Quad Cities Campus

Women's History Month

March is Women's History Month

National Women's History Project

The 2022 theme “Women Providing Healing, Promoting Hope” is not just a tribute to the ceaseless work of caregivers during this ongoing pandemic, but also a recognition of the thousands of ways women have provided both healing and hope throughout history.

Schedule for Women's History Month at WIU

Library of Congress: Additional Information




I am inspired by...

Angela Davis

Angela Davis (1944- )

Angela Davis, radical black activist and philosopher from Birmingham, Alabama, was arrested as a suspected conspirator in the abortive attempt to free George Jackson from a courtroom in Marin County, California, August 7, 1970. She was eventually acquitted of all charges, but was briefly on the FBI's most-wanted list. Angela Davis is often associated with the Black Panthers and with the black power politics of the late 1960s and early 1970s. She joined the Communist Party when Martin Luther King was assassinated in 1968. She was active with SNCC (Student Nonviolent Coordinating Committee) before the Black Panthers. Angela Davis has been an activist and writer promoting women's rights and racial justice while pursuing her career as a philosopher and teacher at the University of Santa Cruz and San Francisco University—she achieved tenure at the University of California at Santa Cruz though former governor Ronald Reagan swore she would never teach again in the University of California system. She studied with political philosopher Herbert Marcuse. She has published on race, class, and gender.

Angela Davis is inspires me in the way that she has and continues to go against the grain and fight for those who cannot fight for themselves. The courage and tenacity she displays in the face of racism and oppression will serve as a model for activists for years to come.

Cameron Ruiz
Admissions Counselor




George Eliot

George Eliot (1819-1880)

Born Mary Anne Evans, George Eliot (1819-1880) was perhaps the greatest Victorian novelist, Charles Dickens being her closest rival. Unlike Dickens, however, Eliot in her tremendously influential (and long) novels offers a vision of humanity that is not only nuanced but resolutely liberal. I mean by liberal not the shallow partisan meaning slung around nowadays but the philosophical and political commitment to every individual person as a being of inviolable worth. Eliot's writing includes much more than this, however. Her novels feature characters who are fascinatingly complex, just like real people. Virginia Woolf rightly described Eliot's greatest novel, Middlemarch (1872) as "one of the few English novels written for grown-up people."

I first read that novel as a newly grown-up person, around 20, in college, and considered it then and ever since one of the finest portraits of what makes people tick, and also how people can change for the better. Writing at the very end of the novel of her protagonist, Dorothea Brooke, an immensely admirable person who nonetheless has her faults like the rest of us, the narrator describes "the effect of her being on those around her" as "incalculably diffusive" and then concludes that this is no small matter: "for the growing good of the world is partly dependent on unhistoric acts; and that things are not so ill with you and me as they might have been, is half owing to the number who lived faithfully a hidden life, and rest in unvisited tombs."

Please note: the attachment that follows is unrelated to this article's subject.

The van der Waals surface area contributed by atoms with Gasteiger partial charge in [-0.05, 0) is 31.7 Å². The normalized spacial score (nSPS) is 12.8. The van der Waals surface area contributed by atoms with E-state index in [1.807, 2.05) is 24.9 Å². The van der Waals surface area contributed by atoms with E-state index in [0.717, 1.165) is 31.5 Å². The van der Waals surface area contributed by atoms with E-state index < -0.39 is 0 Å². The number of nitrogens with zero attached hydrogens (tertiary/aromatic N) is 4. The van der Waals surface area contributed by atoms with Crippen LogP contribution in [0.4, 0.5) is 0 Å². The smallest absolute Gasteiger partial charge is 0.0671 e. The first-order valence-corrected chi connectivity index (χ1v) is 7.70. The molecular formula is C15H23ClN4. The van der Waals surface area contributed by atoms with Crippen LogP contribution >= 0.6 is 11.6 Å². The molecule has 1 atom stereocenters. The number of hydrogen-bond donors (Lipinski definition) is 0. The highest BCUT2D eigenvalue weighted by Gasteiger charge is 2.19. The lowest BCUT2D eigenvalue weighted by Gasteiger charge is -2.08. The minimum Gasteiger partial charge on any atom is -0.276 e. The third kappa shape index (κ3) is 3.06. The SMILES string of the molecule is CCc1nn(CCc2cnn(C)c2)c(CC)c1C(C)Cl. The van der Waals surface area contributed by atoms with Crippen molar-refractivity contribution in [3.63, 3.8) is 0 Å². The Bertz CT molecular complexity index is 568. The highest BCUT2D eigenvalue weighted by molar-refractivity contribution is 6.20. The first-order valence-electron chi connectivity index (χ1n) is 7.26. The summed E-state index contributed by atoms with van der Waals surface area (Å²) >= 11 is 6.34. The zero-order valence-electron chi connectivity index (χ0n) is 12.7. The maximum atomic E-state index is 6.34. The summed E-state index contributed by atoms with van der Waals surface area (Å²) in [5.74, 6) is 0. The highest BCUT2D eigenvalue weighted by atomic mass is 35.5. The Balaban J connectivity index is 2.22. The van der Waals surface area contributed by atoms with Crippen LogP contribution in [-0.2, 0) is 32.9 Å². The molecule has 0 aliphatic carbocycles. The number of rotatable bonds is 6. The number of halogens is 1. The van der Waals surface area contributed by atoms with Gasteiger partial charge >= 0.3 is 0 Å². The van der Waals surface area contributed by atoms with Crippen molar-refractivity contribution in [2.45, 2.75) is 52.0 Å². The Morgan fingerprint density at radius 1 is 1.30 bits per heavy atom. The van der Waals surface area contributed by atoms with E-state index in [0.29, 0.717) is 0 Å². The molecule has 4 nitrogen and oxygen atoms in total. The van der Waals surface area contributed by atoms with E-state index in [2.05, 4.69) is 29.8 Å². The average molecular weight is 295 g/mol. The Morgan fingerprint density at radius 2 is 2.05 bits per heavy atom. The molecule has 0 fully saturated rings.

Dan Malachuk Ph.D
Associate Professor of English




Ruth Bader Ginsburg

Ruth Bader Ginsburg (1933-2020)

Ruth Bader Ginsburg was born and raised in Brooklyn, New York. After graduating from high school she attended Cornell University and graduated first in her class. She completed law school at Columbia University and graduated at the top of her class. With credentials like this, one would guess that Ruth Ginsburg would have no trouble getting a job at any law firm, but no firms would hire her. In a recent interview Justice Ginsburg explained “I had three strikes against me: one, I was Jewish, second I was female and the killer was, I was a mother.”

While she was not offered a job with a law firm, Justice Ginsberg was hired by Rutgers University and became the first female, tenured professor at that institution. While teaching, Justice Ginsburg did volunteer work at the American Civil Liberties Union where she co-founded the Women’s Right Project and the Women’s Rights Law Reporter, a journal that focuses exclusively on women’s rights. She spent years volunteering as a litigator and promoting gender-equality cases for both men and women. Her goal in litigating these cases was to show that discrimination is harmful to both genders.

Ruth Ginsburg’s legal talents and hard work earned her a judgeship with the United States Court of Appeals in 1980 and she was elevated to the U.S. Supreme Court in 1993. While considered a moderate when first appointed, Justice Ginsberg is now the senior justice of the liberal block of the Court.

Justice Ginsburg is an important figure in U.S. history as well as women’s history, but she is also a personal hero of mine. She blazed a path for all young women who wanted to become attorneys and showed me that it is possible to overcome gender discrimination. To me, Justice Ginsburg stands as a shining example of determination and judicial integrity.

C.Suzanne Bailey, J.D.
Associate Professor, School of Law Enforcement & Justice Administration